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Tony Baldry: To ask the Secretary of State for Health how many vacancies there were in the NHS for (a) junior doctors, (b) consultants and (c) nurses in (i) 2005 and (ii) 2006; and how many there are predicted to be in 2007. 
Ms Rosie Winterton: This information is not collected centrally. Information on vacancies that had lasted for more than three months and that trusts had been actively trying to fill is available since 1999 and can be found on the information centres website at:
Mr. Hurd: To ask the Secretary of State for Health which non-departmental public bodies are sponsored by her Department; what the function is of each body; and what the budget was of each body in the most recent year for which figures are available. 
Mr. Ivan Lewis: Details of the remit, Government funding and gross expenditure of public bodies sponsored by the Department can be found in the Cabinet Office publication Public Bodies 2006, copies of which are available in the Library and which is also available online at:
Caroline Flint: The Governments strategy towards tackling obesity has already been published through the Choosing Health: Obesity Bulletin published in May of 2006. The Governments formal response to the Public Accounts Committee eighth report of 2006-07 on tackling child obesity will set out the further plan of action.
Ben Chapman: To ask the Secretary of State for Health (1) what response she has made to the representations sent to her by English NHS patients on the decision by the Welsh Assembly Government to fund free prescriptions in Wales; 
(2) what effect the recent decision by the Welsh Assembly Government to fund free prescriptions will have on (a) English NHS patients accessing NHS services in Wales and (b) Welsh patients accessing NHS services in England; and if she will make a statement. 
Caroline Flint: The decision to fund free prescriptions in Wales is a matter for the Welsh Assembly Government. There will be no changes to the current arrangements for English national health service patients accessing NHS services in Wales. The English charging arrangements will continue to apply the same as if the prescription was dispensed in England. Welsh patients accessing NHS services in England will be subject to the English charging arrangements with the exception of those patients in border areas who are resident in Wales but registered with English general practitioner practices. We understand that they will be issued with an entitlement card that will allow them to receive free prescriptions from Welsh pharmacies.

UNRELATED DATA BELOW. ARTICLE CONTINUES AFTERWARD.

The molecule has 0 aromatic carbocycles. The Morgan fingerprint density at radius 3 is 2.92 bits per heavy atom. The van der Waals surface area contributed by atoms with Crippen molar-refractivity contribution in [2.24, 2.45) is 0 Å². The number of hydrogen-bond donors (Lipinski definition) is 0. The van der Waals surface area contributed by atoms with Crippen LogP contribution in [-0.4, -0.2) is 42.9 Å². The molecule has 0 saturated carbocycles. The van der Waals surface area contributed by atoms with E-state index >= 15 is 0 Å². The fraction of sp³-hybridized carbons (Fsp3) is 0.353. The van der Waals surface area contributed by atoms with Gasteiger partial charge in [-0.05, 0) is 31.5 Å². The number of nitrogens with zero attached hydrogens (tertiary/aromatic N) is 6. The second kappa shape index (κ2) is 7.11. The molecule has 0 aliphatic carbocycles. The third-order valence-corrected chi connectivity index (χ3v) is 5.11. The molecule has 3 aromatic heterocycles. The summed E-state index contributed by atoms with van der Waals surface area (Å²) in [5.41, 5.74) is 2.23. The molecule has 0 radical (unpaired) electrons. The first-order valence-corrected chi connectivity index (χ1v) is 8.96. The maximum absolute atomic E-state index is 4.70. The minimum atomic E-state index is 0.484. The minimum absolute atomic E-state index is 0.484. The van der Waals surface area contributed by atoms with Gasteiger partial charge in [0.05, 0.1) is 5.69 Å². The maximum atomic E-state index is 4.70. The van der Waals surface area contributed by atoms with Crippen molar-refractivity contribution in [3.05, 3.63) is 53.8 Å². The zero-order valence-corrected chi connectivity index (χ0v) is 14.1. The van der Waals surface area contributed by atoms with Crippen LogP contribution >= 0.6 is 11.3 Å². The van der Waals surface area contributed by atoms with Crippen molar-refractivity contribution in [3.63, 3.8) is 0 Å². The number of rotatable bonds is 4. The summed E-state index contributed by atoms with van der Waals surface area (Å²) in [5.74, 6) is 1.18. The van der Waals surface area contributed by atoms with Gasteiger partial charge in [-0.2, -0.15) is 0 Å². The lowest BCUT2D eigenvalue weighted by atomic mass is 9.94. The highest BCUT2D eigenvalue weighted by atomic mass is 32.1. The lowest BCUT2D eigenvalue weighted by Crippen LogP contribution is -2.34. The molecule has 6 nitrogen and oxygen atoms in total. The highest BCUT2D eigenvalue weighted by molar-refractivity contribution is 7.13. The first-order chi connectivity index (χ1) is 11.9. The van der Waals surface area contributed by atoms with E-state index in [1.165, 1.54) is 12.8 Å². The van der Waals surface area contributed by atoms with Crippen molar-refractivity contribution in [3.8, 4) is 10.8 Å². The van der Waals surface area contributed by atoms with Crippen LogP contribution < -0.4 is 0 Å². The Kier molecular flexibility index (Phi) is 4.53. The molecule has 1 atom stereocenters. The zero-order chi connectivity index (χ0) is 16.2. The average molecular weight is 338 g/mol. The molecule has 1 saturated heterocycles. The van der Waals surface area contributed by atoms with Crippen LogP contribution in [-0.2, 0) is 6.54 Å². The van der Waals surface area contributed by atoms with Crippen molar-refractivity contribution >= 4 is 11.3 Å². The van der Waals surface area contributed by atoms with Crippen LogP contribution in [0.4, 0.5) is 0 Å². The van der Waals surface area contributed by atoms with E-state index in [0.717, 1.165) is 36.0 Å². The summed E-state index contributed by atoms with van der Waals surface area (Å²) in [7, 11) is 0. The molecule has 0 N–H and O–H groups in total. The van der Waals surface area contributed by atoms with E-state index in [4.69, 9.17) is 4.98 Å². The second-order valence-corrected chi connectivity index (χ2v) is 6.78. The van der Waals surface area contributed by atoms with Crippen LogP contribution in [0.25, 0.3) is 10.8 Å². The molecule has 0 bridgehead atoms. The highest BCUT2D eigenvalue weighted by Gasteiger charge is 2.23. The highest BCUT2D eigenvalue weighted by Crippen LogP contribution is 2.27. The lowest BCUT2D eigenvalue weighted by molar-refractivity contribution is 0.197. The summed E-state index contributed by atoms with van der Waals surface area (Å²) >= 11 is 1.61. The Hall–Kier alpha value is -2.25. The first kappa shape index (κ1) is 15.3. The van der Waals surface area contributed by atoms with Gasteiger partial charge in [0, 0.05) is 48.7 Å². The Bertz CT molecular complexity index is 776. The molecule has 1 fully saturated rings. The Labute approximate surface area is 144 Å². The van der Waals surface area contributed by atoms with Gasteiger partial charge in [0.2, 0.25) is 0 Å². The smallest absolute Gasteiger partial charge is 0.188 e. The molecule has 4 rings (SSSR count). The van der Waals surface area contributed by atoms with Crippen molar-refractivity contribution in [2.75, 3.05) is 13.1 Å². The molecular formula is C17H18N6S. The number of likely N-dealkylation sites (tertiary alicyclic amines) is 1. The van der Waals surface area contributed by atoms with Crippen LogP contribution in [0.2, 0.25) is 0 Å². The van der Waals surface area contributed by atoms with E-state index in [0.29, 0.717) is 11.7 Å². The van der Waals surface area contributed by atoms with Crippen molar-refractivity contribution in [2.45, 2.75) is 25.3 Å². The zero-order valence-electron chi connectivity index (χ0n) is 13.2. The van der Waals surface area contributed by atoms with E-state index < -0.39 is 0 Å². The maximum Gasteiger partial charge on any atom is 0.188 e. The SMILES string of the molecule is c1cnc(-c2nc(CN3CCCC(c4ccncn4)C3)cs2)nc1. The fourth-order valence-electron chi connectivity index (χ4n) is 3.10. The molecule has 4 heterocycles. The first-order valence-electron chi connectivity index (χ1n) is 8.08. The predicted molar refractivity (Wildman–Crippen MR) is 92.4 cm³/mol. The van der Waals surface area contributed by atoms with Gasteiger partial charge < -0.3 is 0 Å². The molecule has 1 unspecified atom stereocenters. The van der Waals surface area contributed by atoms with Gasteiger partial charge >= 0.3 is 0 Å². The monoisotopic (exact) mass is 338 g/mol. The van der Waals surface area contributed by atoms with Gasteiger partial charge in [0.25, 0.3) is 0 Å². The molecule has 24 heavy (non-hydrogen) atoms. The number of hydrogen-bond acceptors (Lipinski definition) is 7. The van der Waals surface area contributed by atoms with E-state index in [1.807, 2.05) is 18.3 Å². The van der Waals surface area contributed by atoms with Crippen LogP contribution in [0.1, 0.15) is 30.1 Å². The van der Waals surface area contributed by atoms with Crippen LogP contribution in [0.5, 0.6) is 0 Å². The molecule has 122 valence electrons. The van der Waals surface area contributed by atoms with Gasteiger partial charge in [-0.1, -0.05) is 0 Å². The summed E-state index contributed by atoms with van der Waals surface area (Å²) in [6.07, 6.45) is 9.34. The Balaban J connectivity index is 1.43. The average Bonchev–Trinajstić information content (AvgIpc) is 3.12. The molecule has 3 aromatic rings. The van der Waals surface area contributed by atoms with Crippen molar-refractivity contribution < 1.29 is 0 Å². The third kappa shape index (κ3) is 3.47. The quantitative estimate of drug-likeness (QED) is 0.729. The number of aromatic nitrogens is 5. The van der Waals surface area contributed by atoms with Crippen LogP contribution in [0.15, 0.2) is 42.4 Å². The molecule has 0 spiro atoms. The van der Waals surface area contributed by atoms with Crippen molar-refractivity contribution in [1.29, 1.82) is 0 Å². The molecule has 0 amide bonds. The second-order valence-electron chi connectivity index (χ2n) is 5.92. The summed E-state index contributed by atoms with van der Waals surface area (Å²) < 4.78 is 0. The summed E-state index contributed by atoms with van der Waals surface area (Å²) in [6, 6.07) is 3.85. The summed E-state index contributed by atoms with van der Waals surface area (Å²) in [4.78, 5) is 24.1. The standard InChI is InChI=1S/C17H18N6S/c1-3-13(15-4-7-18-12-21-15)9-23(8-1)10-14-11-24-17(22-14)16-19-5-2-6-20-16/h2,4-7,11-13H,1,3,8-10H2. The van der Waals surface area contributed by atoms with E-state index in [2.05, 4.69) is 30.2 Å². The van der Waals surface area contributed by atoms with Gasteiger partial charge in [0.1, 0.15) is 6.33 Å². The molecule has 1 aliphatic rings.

Mrs. Dorries: To ask the Secretary of State for Health (1) what strategy her Department has in place to deliver secondary care services in primary care (a) in Bedfordshire and (b) in England; and if she will make a statement; 
(2) what steps her Department is taking to ensure doctors' surgeries and general practices can undertake the shift in patient services from the secondary sector to primary care; and if she will make a statement. 
Andy Burnham: How services are delivered locally is a matter for practice based commissioners in collaboration with primary care trusts and local people to decide; there is therefore no centrally driven strategy to deliver secondary care services in primary care in Bedfordshire.
However as we set out in Our Health, Our Care, Our Say: a new direction for community services it is our aim for more services to be provided in settings that are convenient for patients and there are a number of mechanisms in place to facilitate this including:
a £750 million capital investment fund to support the development of more community hospitals and facilities to deliver care closer to peoples homes;
the opportunity for primary care practitioners through practice based commissioning to decide what services should be commissioned locally and to provide more services themselves; and
new advice about commissioning services from accredited practitioners with special interests.
In addition in the summer we will be publishing a report about how services in six speciality areas can be delivered in settings that are more convenient for patientsthis report will be based on existing practice in shifting care.
Mrs. Dorries: To ask the Secretary of State for Health what support is available to ensure doctors' surgeries and general practices can access funds to invest in appropriate premises to undertake the shift in patient services from the secondary sector to primary care; and if she will make a statement. 
We are making £750 million capital funding available over the next five years to fund community hospitals and services. The intention is that